If you can’t eat it, ferment it. A recipe in action

Fermenting in Action

The other day I was given a 28 pound bucket of previously frozen local raspberries that were going to be thrown away because they were too mushy to use. I took them home and threw them in a carboy (a carboy is a glass vessel used for fermenting, like a large water jug) with some pectin enzyme, sugar, yeast nutrient, and two packs of wine yeast. It was kinda last minute because we were supposed to leave early the next morning for three days and I didn’t have any way to store the bucket of raspberries while we were gone. It became a rather comic and messy business of getting 28 pounds of raspberries and 10 pounds of sugar quickly boiled in water into that small carboy. My wife had to shove the raspberries down the funnel with a chopstick while I poured them in, trying not to overfill the funnel and spill raspberry juice all over the floor. I would have used a larger 6.5 gallon carboy for the raspberry wine, but the two I have were being used at the time. In the end we had a very full carboy that looked like it was full of jam with all the raspberries floating around. The next morning I went down in the basement to grab a few things to load into the car and found that there had been a raspberry eruption overnight. I spent the next forty minutes cleaning up with a shop-vac and a mop. I then had to peel a raspberry splattered layer of insulation off the ceiling. In the picture you can see the raspberry wine on the left after it settled down a bit. In the middle is some mead made from local honey and on the right is a kriek lambic using cherries from my neighborhood.

Since the eruption I went down to Northcorner Brewing Supply and bought a large plastic fermentation bucket that is ideal for primary fermentation with fruit. I also bought a larger funnel with a strainer, no more chopstick plunging I hope. Overall the experience was a bit of a nightmare, but a learning experience and a funny story all the same. I’m sure that it will turn out well based on my previous experience with erupting beer. My third batch of beer was an imperial stout that launched all over the living room wall, over the stairs, and fourteen feet up on the vaulted ceiling. I called it Mt.Vesuvius Imperial Stout and it was voted “best beer in the porter/stout category” at Best of the Bay homebrew competition.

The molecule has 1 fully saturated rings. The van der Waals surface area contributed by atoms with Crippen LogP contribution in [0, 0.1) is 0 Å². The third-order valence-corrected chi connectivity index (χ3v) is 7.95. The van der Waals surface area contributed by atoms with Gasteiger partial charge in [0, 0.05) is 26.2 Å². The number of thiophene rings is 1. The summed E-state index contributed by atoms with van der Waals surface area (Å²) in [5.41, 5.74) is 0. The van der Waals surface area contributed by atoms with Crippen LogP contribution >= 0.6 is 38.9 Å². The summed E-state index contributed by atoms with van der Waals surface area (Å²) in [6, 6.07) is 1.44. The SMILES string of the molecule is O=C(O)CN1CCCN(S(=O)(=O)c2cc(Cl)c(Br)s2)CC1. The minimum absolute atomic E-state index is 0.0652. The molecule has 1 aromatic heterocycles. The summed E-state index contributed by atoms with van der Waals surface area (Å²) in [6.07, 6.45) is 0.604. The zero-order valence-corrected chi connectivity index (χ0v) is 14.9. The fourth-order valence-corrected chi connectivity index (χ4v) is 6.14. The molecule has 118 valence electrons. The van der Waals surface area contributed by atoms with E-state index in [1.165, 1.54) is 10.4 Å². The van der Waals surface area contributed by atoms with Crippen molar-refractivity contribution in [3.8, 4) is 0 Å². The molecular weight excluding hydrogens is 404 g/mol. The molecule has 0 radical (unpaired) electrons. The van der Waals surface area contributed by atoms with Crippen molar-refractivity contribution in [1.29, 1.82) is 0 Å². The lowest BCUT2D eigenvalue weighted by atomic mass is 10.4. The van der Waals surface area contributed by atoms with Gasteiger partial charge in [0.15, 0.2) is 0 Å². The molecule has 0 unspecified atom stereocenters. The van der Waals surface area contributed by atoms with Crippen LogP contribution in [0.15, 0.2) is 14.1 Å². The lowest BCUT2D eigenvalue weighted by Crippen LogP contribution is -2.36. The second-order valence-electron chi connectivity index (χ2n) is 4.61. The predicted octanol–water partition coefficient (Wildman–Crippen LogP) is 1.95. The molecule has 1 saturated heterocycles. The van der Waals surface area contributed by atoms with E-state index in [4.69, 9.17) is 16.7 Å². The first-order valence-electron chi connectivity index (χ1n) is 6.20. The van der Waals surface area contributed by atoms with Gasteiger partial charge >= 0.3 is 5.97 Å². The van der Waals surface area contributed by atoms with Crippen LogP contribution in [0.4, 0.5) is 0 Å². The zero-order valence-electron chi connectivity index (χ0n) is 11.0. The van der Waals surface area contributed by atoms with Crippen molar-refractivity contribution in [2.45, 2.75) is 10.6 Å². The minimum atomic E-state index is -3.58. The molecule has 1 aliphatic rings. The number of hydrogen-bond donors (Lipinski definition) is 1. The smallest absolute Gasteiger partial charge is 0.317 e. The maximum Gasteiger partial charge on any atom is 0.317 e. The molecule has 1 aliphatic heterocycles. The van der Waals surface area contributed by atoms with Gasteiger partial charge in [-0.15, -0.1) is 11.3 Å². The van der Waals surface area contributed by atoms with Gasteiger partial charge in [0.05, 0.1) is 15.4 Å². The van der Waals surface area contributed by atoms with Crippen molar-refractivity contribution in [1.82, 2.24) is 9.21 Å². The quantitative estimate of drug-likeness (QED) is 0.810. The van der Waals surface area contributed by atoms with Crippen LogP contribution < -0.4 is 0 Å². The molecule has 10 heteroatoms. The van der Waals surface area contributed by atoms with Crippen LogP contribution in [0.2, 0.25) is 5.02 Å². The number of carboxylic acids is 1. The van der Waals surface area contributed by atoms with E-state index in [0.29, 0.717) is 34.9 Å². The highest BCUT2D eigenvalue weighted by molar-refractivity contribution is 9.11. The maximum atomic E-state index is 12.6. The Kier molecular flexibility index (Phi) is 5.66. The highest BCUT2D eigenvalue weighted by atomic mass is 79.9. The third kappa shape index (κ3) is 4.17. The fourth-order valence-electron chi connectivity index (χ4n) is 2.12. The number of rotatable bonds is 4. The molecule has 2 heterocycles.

This morning I made some blackberry cordial with my neighbor’s recipe and I think it’s going to be great. I got some of the ingredients from Wonderland Teas on Railroad ave. and the blackberries from my neighbor’s yard. Here is the recipe I got from my neighbor, I don’t know where she got it from so I can’t credit who wrote it, sorry.

Blackberry Cordial (makes 1 quart)
4 cups blackberries
3 cups bottled water
4 whole cloves
3 black peppercorns
3 cardamon pods, lightly crushed
2 cinnamon sticks, broken into 2-inch pieces
2 bay leaves
1 cup light brown sugar
1 1/4 cups cognac or other brandy

In medium saucepan combine berries with water, cloves, peppercorns, cardamon, cinnamon & bay leaves. Bring just to a boil then reduce heat. Cook for 30 min. on low heat. while gently crush the berries against the side of the pan. Strain berries through a fine sieve into a heatproof bowl without pressing the berries. Stir in brown sugar until dissolved. Let cool. I used a large metal bowl and cooled it by making a ice water bath in my sink, then placing the bowl in the sink and stirring the cordial it cooled very quickly. Once cool stir in brandy and pour into bottles. Seal bottles tightly and store in a cool dark place for two weeks before serving.

My wife and I bought some cool little bottles and stoppers at North Corner brewing supply and they will make great gifts. You can pour the cordial straight into the bottles, I didn’t have mine yet so I put it into two large canning jars. I noticed a small amount of sediment on the bottom of the jars so I will probably strain it one more time when I bottle it.

Want to learn more about making your own liqueurs? I have a great little book to suggest, Classic Liqueurs, the art of making and cooking with liqueurs by Cherly Long and Heather Kibbey. I believe it says in the book that they live in the Pacific Northwest so many of the recipes will be easy to make with local produce. It also has recipes for cooking with the liqueurs you can make, so a fun little book. There’s so much fruit getting ripe right now, it’s a great time to make wine, beer, mead, liqueurs for the fall and winter. Feel free to bring me samples at Boundary Bay. Cheers!

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